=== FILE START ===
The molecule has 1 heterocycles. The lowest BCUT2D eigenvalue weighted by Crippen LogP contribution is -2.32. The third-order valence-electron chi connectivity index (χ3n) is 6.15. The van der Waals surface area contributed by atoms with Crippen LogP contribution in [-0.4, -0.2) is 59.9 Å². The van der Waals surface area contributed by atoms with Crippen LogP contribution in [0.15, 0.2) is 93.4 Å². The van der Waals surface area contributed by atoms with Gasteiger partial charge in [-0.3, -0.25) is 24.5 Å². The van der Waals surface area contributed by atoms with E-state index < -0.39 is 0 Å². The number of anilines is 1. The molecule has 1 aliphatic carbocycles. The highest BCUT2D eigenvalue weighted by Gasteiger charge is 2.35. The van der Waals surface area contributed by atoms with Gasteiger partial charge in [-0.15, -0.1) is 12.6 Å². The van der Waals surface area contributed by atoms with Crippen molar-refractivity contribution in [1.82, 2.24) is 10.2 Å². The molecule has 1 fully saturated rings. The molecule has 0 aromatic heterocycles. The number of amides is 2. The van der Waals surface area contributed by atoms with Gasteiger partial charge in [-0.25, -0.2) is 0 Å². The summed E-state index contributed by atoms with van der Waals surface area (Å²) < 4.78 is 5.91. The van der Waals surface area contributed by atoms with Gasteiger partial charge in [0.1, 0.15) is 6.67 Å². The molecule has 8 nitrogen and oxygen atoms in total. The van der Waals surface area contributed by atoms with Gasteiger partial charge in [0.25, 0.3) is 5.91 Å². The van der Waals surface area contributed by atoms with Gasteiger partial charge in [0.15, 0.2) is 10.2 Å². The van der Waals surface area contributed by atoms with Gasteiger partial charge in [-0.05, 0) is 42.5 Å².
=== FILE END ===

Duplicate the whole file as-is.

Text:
The molecule has 1 heterocycles. The lowest BCUT2D eigenvalue weighted by Crippen LogP contribution is -2.32. The third-order valence-electron chi connectivity index (χ3n) is 6.15. The van der Waals surface area contributed by atoms with Crippen LogP contribution in [-0.4, -0.2) is 59.9 Å². The van der Waals surface area contributed by atoms with Crippen LogP contribution in [0.15, 0.2) is 93.4 Å². The van der Waals surface area contributed by atoms with Gasteiger partial charge in [-0.3, -0.25) is 24.5 Å². The van der Waals surface area contributed by atoms with E-state index < -0.39 is 0 Å². The number of anilines is 1. The molecule has 1 aliphatic carbocycles. The highest BCUT2D eigenvalue weighted by Gasteiger charge is 2.35. The van der Waals surface area contributed by atoms with Gasteiger partial charge in [-0.15, -0.1) is 12.6 Å². The van der Waals surface area contributed by atoms with Crippen molar-refractivity contribution in [1.82, 2.24) is 10.2 Å². The molecule has 1 fully saturated rings. The molecule has 0 aromatic heterocycles. The number of amides is 2. The van der Waals surface area contributed by atoms with Gasteiger partial charge in [-0.25, -0.2) is 0 Å². The summed E-state index contributed by atoms with van der Waals surface area (Å²) < 4.78 is 5.91. The van der Waals surface area contributed by atoms with Gasteiger partial charge in [0.1, 0.15) is 6.67 Å². The molecule has 8 nitrogen and oxygen atoms in total. The van der Waals surface area contributed by atoms with Gasteiger partial charge in [0.25, 0.3) is 5.91 Å². The van der Waals surface area contributed by atoms with Gasteiger partial charge in [0.15, 0.2) is 10.2 Å². The van der Waals surface area contributed by atoms with Gasteiger partial charge in [-0.05, 0) is 42.5 Å².